U.S. Likely to Move First on Big Bank Leverage Cap

NEW YORK (The Deal) -- Federal bank regulators said Thursday it is a top priority of theirs to adopt tougher debt limits on big banks, adding that they don't expect to wait for additional moves by international policy makers before taking action.

"It is the intention of the three U.S. bank regulatory agencies to have a higher minimum [leverage] ratio than that which prevails in the international forum right now," Federal Reserve Governor Daniel Tarullo told a Senate Banking Committee hearing on financial stability. "We will independently put in a higher ratio than international standards and, as I said, for us, that ... is the top priority in the near-term."

At issue is a provision U.S. bank regulators introduced in July that, if adopted as proposed, would require the biggest federally insured commercial banks to hold 6% of their total assets in capital as part of a leverage ratio, twice that agreed to in a 2010 global agreement on bank capital known as Basel III. The Basel Committee on Banking Supervision adopted a new framework in January leaving a 3% level in place as a minimum standard, but adding tougher rules about how big banks must calculate their ratio including by, for example, producing a stricter treatment for credit derivatives.

Regulatory observers point out that the Basel Committee may still expand its leverage restriction on big banks, driving policymakers in European jurisdictions eventually to hike their bank capital restrictions.

However, U.S regulators indicated Thursday that even though they intend to incorporate some of the Basel committee's methods for calculating the ratio into U.S. rules, they plan to move forward first with their overall tougher regulations regardless of what U.K. and other governments do. The three U.S. regulators responsible for the rule are the Fed, Federal Deposit Insurance Corp. and the Office of the Comptroller of the Currency.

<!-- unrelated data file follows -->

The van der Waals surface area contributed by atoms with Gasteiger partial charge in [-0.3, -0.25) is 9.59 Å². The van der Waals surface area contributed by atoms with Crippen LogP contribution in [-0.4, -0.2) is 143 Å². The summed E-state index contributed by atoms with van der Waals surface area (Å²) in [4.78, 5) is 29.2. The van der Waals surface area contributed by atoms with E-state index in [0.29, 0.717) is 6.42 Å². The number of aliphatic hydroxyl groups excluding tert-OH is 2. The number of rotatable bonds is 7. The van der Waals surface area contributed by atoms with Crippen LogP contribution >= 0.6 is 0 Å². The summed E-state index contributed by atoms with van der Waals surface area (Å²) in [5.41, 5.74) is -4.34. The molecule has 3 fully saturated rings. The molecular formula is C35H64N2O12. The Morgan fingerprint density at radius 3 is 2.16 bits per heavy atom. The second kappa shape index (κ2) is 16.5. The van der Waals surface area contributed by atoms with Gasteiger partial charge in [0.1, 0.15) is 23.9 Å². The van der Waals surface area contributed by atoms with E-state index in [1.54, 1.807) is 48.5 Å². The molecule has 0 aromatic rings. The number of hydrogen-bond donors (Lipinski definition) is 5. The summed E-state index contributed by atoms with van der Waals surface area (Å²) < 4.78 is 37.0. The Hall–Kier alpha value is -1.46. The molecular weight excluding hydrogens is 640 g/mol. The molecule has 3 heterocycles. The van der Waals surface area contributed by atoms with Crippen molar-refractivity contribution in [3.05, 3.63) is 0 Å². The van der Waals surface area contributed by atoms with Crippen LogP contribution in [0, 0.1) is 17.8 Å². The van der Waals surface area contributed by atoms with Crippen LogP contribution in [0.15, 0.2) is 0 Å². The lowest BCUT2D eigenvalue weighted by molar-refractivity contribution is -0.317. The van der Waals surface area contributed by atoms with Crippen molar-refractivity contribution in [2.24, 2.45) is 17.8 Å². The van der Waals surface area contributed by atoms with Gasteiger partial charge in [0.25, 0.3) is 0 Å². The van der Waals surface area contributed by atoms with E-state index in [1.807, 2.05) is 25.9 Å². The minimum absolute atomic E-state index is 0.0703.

"I believe so [we will move first]" said FDIC chairman Martin Gruenberg. "Hopefully we will move forward quickly."

Gruenberg responded to a series of questions posed by Sen. Sherrod Brown, D-Ohio, a key bank critic whose efforts on Capitol Hill to break up the biggest financial institutions helped drive federal bank regulators to propose tougher leverage caps. Many believe that Brown has a good chance of becoming chairman of the Senate Banking Committee, should Democrats remain in control of the Senate after elections in November,

"The other way to address the issue of too-big-to-fail banks is the supplemental leverage ratio," Brown said, after expressing concerns about a system regulators are working on that seeks to dismantle a large global bank in a way that does not send shockwaves through the markets. "It's time that regulators take action to implement higher leverage standards. It's been more than six months since federal regulators announced a plan to increases leverage ratios for banks and today, our financial system is no safer from the threat of a megabank failure."


Proponents of a stronger U.S. cap argue that a tough leverage limit is a way to ensure big banks have sufficient capital cushions so that any future financial problems they might experience won't spread havoc throughout the global economy as many over-leveraged banks did during the 2008 financial crisis. Opponents contend that the cap proposal under consideration in the U.S. would hamper bank lending, hurt the economy and put U.S. institutions at a global competitive disadvantage as other jurisdictions impose weaker leverage limits.

Thomas Curry, the comptroller of the currency, said he agreed with Gruenberg's comments on timing, adding that "his own view" was that U.S. bank regulators should adopt both changes to the calculation methodology and the final rule at the same time and do it as quickly as possible. "It is a high priority for me at the OCC," he said.

Tarullo also indicated that regulators are close to proposing a new, but expected, proposal that would require big banks to issue a form of long-term unsecured debt, which can be used to recapitalize an institution as part of its restructuring so that its collapse doesn't cause systemic harm to the U.S. and global economy as Lehman Brothers' did when it filed for Chapter 11 in 2008. He also indicated that regulators are not likely to weaken a so-called liquidity coverage ratio proposal, which would require big banks to hold certain amounts of high-quality liquid assets such as central bank reserves and high-quality government and corporate debt. These reserves, Tarullo said, should be easily converted into cash over a short-term stressful period.

"While minimum capital requirements are designed to cover losses up to a certain statistical probability, in the event that the equity of a financial firm is wiped out, successful resolution without taxpayer assistance would be most effectively accomplished if a firm has sufficient long-term, unsecured debt to absorb additional losses and to recapitalize the business transferred to a bridge operating company," he said.

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